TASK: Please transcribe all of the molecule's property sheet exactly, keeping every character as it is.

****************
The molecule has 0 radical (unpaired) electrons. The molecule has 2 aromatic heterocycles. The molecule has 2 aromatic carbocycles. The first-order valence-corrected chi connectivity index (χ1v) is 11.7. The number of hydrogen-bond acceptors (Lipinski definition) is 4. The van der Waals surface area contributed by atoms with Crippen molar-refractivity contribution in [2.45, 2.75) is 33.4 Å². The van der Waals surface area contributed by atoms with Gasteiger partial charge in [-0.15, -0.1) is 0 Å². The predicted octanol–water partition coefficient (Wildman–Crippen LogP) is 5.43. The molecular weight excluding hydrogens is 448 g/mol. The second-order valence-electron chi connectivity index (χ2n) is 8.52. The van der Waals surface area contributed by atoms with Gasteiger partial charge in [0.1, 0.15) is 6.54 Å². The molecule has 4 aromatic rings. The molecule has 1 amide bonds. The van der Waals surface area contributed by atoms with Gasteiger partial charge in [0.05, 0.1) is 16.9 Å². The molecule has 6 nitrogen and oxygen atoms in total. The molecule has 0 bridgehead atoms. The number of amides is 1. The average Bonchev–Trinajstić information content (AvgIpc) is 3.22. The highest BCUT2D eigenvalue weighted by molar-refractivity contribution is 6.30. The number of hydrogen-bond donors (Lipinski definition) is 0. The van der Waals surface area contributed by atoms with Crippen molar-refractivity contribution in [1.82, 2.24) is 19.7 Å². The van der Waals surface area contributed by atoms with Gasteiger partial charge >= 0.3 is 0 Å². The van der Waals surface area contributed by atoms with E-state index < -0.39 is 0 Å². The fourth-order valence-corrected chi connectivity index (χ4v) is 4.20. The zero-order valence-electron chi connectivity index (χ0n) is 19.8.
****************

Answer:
The molecule has 0 radical (unpaired) electrons. The molecule has 2 aromatic heterocycles. The molecule has 2 aromatic carbocycles. The first-order valence-corrected chi connectivity index (χ1v) is 11.7. The number of hydrogen-bond acceptors (Lipinski definition) is 4. The van der Waals surface area contributed by atoms with Crippen molar-refractivity contribution in [2.45, 2.75) is 33.4 Å². The van der Waals surface area contributed by atoms with Gasteiger partial charge in [-0.15, -0.1) is 0 Å². The predicted octanol–water partition coefficient (Wildman–Crippen LogP) is 5.43. The molecular weight excluding hydrogens is 448 g/mol. The second-order valence-electron chi connectivity index (χ2n) is 8.52. The van der Waals surface area contributed by atoms with Gasteiger partial charge in [0.1, 0.15) is 6.54 Å². The molecule has 4 aromatic rings. The molecule has 1 amide bonds. The van der Waals surface area contributed by atoms with Gasteiger partial charge in [0.05, 0.1) is 16.9 Å². The molecule has 6 nitrogen and oxygen atoms in total. The molecule has 0 bridgehead atoms. The number of amides is 1. The average Bonchev–Trinajstić information content (AvgIpc) is 3.22. The highest BCUT2D eigenvalue weighted by molar-refractivity contribution is 6.30. The number of hydrogen-bond donors (Lipinski definition) is 0. The van der Waals surface area contributed by atoms with Crippen molar-refractivity contribution in [1.82, 2.24) is 19.7 Å². The van der Waals surface area contributed by atoms with Gasteiger partial charge >= 0.3 is 0 Å². The van der Waals surface area contributed by atoms with E-state index < -0.39 is 0 Å². The fourth-order valence-corrected chi connectivity index (χ4v) is 4.20. The zero-order valence-electron chi connectivity index (χ0n) is 19.8.